While there exists no direct evidence of Lili’s — 12 — thwarted love life, the poem generates a second cluster of meanings that fits what we know of the composer’s life and temperament. Lili surely would have associated herself with the lilacs of the title, and other fragile flowers that bloom in sorry little flowerbeds and on frail peach trees. Lili — much more than Jammes — must have reflected on unfulfilled expectations and on the grand “je ne sais quoi” of a life lived on the edge. How much more urgently might Platonic intimacy have replaced not just desire but a sense of mortality that, uncurbed, would have left her weak and troubled indeed.
Deux ancolies (Two columbines) and Par ce que j’ai souffert (Because of what I have suffered) are poems seemingly made for Lili. They feature relationships not between lovers, but rather between female friends. Surely the poems spoke meaningfully to Lili, who relied so heavily — physically and emotionally — on her friend Miki Piré, her sister Nadia, and her mother. In Deux ancolies, “sister” flowers pummeled by the elements confess to their common fears, an admission that only serves to strengthen their affections. The second song develops the same notion of love born of adversity. Sisterhood expands into a relationship between the caring and the cared for, closely bonded through pain and illness. The second poem adds another dimension: the poet observing another relationship like his own (he confides, “for I was two”). The experience of suffering thus catalyzes a network of empathic understanding.
The last text for both cycles, Demain fera un an (Tomorrow it will be a year), descends into genuine despair over the death of the beloved. But the poet and the composer approach this death from very different vantage points. The poet’s is one of retrospection: he reminisces with nostalgia and pain about his loss. Lili — who identified with the beloved flower-woman — is in the present but anticipates an imminent future in which she will be dead. The songs that conclude the cycle seem to take us irrevocably down to that death — or do they? Is the substituted title, Clearings in the Sky, sufficient to suggest hope? Should we take the musical quotations of the first song that resurface in the last as a return to an earlier point in the cycle? One hopeful sign is Lili’s careful rearrangement of the texts to place at the heart and soul of the cycle the seventh song: The only song set in an unspecified future, it promises a union bright with enduring love and companionship, beyond time’s ravaging grasp.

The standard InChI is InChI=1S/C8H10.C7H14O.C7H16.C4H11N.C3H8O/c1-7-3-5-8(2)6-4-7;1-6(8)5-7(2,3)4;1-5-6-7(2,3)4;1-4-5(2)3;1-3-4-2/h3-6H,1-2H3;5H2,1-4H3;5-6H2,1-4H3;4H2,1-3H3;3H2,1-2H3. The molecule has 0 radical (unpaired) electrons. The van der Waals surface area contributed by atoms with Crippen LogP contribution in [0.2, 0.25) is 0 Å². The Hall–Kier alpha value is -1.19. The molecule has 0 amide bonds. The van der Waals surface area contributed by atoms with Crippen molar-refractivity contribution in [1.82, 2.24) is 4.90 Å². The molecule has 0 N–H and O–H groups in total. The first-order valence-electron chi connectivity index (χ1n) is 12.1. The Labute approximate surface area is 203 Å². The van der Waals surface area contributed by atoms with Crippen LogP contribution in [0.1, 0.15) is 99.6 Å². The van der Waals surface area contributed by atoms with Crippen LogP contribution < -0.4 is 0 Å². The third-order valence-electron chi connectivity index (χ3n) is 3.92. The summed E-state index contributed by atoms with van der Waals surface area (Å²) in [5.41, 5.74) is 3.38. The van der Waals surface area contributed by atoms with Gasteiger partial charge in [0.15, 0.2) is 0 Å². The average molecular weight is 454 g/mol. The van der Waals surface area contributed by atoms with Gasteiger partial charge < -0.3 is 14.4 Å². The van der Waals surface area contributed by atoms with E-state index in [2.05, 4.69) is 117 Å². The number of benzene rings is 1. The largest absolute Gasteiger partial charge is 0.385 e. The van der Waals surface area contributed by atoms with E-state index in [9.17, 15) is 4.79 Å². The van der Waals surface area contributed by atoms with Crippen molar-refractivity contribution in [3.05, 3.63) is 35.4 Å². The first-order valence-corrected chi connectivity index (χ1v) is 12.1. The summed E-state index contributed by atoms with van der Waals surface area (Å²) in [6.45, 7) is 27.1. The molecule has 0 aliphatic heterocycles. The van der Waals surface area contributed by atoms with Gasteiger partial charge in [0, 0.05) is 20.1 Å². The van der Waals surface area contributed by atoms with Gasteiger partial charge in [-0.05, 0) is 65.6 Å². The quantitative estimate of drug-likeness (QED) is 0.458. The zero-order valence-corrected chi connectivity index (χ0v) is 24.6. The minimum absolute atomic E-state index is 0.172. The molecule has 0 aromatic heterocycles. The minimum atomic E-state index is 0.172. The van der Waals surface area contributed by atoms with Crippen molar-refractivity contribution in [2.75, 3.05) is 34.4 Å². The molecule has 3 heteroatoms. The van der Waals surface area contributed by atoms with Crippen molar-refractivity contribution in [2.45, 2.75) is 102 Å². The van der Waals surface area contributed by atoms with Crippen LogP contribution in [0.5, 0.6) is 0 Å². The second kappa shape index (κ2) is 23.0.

Eilene Hoft-March teaches French and Gender Studies at Lawrence University, and writes on twentieth century French literature, particularly autobiographies written in the second half of the century.
Total Time: 76:35
Recorded: June 12-15, 2000 in Harper Hall at Lawrence University, Appleton, Wisconsin
Producer: James Ginsburg
Engineer: Bill Maylone
Cover Photography: Nesha & Kumiko Fotodesign
Design: Melanie Germond
Notes: Rebecca Rollins & Eilene Hoft-March
© 2000 Cedille Records/Cedille Chicago